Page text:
Things got serious in 1985, when the museum was organized and chartered as a non-profit. Volunteers were organized and the number of donations increased. Individuals and organizations placed engines there on loan, entrusting volunteers to maintain and operate them. Volunteers were also allowed to bring their own engines on a space-available basis, assuming the engine met basic curatorial criteria. In 2001, the 140,000 member American Society of Mechanical engineers (ASME) designated Coolspring a Mechanical Engineering Heritage Collection.

You Gotta Go!

If you enjoy internal combustion engines and their history, Coolspring, Pennsylvania, should be on your hot list of places to visit. They usually hold two big exhibition/flea markets events per year, spring and fall, plus at least one history day and car show, plus a number of open days when you can see volunteers hard at work on the facility and the engines. This part of Pennsylvania is also scenic, historic and well worth a visit on it’s own merits. We can only whet your appetite here on the technical marvels you can see at the Coolspring Power Museum but when you leave, you will know a lot more about internal combustion and diesel history and will have experienced the sights, sounds and smells of those thrilling days of yesteryear.

You may remember the 1903 Augsburg DM-12 diesel from the June issue and the fundraising campaign to get a building up to house it and get it running. That campaign is ongoing but construction has started and the building foundation is in place along with the engine bases. Once running, this engine will be the oldest operational diesel in the world. This is an engine that Rudolf Diesel had a direct hand in building. If you can contribute, go to http://www.coolspringpowermuseum.org/Contribute.htm

Up the hill from the original museum spot are the newer buildings. In the center is  Paul’s Place, a.k.a. “Engine Wonderland,” named for the founder Dr. Paul Harvey, which houses mostly oilfield engines. Oilfield engines are a particular favorite of Dr. Harvey, given Pennsylvania is the ancestral home of America’s oil industry. Various project engines and vehicles can usually been seen stored in the courtyard between the buildings.
This brute, and we mean the Fairbanks-Morse 38F5-1/4 engine not the bushy-haired Mike Murphy, is one of the favorite runners in the museum because of it’s unique sound. It’s one of F-M’s legendary two-stroke OP (Opposed Piston) engines that went into production in 1937 and eventually built in many sizes, outputs and configurations. Four cylinders containing two pistons in each and driving two crankshafts, one above one below. The Model 38 type is probably most famous as a submarine diesel. The 38F5-1/4 (5.25 x 7.25 bore and stroke) engines debuted in 1939 were the smallest in the Model 38 line. It makes 300 horsepower at 900 rpm and mounts a 200 KW generator. It was used on the R.J. Reynolds estate on Sapelo Island, Georgia, until power lines were run from the mainland. The engine was rescued in the mid 2000s by a group of Coolspring volunteers, saving it from the scrappers.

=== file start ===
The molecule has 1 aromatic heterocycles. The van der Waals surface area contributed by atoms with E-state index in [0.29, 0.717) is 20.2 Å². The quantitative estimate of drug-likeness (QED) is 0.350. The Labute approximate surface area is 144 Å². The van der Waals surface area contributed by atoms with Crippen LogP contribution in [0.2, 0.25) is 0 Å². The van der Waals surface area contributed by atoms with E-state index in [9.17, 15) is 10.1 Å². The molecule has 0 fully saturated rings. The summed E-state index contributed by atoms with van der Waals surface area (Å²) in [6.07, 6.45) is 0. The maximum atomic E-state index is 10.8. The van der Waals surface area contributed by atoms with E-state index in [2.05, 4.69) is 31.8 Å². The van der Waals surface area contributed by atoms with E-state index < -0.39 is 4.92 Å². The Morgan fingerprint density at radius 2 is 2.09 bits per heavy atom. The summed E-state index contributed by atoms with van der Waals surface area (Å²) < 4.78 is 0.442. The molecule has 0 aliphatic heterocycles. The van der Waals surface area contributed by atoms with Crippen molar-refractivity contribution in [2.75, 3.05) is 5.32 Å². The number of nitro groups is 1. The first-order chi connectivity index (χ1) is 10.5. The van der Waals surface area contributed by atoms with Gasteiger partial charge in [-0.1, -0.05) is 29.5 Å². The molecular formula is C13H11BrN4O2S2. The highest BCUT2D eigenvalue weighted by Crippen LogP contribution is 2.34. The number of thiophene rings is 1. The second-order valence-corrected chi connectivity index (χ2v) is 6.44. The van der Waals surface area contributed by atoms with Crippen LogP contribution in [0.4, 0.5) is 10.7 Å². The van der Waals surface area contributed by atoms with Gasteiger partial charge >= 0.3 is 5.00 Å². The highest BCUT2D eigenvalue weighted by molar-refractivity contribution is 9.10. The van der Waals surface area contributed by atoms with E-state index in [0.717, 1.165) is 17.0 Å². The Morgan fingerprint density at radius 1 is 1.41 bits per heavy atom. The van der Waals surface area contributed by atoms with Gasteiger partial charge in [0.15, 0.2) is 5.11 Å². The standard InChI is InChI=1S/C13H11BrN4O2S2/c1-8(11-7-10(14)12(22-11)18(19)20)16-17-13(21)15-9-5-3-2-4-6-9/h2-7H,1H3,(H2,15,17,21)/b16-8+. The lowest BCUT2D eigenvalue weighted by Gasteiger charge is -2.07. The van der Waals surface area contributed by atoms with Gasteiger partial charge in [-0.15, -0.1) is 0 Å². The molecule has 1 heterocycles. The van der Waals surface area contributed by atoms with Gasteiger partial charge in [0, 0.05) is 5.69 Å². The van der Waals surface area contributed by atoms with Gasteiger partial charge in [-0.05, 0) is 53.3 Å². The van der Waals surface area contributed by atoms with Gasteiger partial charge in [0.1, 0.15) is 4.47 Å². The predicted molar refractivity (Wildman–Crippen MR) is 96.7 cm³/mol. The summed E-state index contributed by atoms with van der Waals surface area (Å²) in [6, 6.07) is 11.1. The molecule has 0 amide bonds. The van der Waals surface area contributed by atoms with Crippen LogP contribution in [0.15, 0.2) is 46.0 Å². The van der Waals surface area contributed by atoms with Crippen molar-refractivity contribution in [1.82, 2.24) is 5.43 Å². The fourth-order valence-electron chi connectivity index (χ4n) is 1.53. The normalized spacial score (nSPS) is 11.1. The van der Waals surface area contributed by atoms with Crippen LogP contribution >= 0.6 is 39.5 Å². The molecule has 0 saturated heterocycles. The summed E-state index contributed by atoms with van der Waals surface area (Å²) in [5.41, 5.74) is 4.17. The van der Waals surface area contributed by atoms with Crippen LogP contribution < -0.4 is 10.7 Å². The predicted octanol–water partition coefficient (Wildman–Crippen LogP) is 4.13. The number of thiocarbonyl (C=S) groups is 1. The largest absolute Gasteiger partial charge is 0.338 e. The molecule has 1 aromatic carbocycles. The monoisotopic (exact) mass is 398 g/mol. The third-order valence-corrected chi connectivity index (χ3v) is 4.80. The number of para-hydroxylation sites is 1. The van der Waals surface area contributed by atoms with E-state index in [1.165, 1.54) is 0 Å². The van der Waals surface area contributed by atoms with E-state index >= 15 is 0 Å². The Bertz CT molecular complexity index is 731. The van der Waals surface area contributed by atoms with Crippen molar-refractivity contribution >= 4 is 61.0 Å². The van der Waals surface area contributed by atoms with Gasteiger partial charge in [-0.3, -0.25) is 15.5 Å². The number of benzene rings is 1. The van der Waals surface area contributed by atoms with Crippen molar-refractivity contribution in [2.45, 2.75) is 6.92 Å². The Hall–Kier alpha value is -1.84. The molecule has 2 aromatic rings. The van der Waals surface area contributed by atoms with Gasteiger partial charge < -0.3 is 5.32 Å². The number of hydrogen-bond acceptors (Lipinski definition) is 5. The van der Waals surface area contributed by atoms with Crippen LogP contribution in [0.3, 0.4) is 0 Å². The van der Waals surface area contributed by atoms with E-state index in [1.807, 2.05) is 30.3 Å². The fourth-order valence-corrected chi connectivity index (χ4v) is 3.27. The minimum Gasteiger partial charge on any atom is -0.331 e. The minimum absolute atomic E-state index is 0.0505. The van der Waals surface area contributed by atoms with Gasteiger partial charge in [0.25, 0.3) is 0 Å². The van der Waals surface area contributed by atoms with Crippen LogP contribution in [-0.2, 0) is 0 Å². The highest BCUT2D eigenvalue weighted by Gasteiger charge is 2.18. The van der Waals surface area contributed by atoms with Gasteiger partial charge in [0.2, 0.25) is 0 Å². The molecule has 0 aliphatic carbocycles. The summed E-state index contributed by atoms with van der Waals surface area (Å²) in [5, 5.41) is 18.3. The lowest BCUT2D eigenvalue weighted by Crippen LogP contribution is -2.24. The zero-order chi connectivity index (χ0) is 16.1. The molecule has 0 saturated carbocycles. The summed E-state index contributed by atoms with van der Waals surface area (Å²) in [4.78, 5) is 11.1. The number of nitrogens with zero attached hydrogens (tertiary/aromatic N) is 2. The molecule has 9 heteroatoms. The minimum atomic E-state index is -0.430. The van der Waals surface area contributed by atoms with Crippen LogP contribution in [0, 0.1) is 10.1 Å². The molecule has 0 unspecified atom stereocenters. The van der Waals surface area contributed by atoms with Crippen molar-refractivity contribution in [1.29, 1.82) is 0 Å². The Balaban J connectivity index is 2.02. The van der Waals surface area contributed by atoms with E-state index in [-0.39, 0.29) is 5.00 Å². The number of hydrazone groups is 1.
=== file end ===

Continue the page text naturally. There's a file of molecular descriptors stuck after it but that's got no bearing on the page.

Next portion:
Exley Station houses Coolspring’s headliner, the 600 hp Snow engine. Built in 1917, it spent 75 years pumping natural gas and was donated to the Coolspring by National Fuels in 1992. Its a two-cylinder (plus a gas pumping cylinder) but the pistons are in tandem, one in front of the other and double acting, firing on both sides of the piston. The two power pistons are 24 inches in diameter and the gas pumping piston is 18 inches. The gas piston takes natural gas at 50 psi and compresses it to 450 psi for delivery to the combustion chambers. The stroke is 48 inches so the power pistons displace 86,800 cubic inches. Torque is 31,512 lbs-ft at 100 rpm. The 140 ton Snow was removed from the National Fuels Royston Station in 10 ton chunks by museum volunteers and stored until the building project could be funded. Reassembly began in 2006 and the ceremonial startup happened in 2014. Terry Smith is seen here explaining the history and operation of the engine as the crews fires the big boy up.
Though it had rained a lot in the days before the show, including a good portion of rain the day of the event, the skies cleared and a fair number of vehicles showed up in the display area. Most were trucks, large to small, but we were told just about anything could show up, from antique cars to hotrods.
This burley 1962 Autocar DC103364S-OH truck. Powered by a Cummins NH-250 diesel, it has a 5-speed main gearbox with a 4-speed auxiliary and rear axles rated at 65,000 pounds. It’s set up with a 5th wheel, a winch and you’ll be seeing more on this truck down the road
Yeah, even locomotives show up. This Brookville switch engine missing it’s trucks at the moment but it’s a BHA model built in the 1940s. We couldn’t get in to talk to the owner but we think this one was originally powered by an International Harvester engine but has recently gotten a 2-stroke Jimmy swap. We believe this to be an 8-ton switching engine of a type used for yard work. Brookville Equipment Company started business in 1918 and still operates in Brookville, PA, just up the road from Coolspring.
The Founders Engine House is the first building erected on the site that would later become the Coolspring Power Museum. Some of the first engine acquired by Dr. Harvey are still housed within.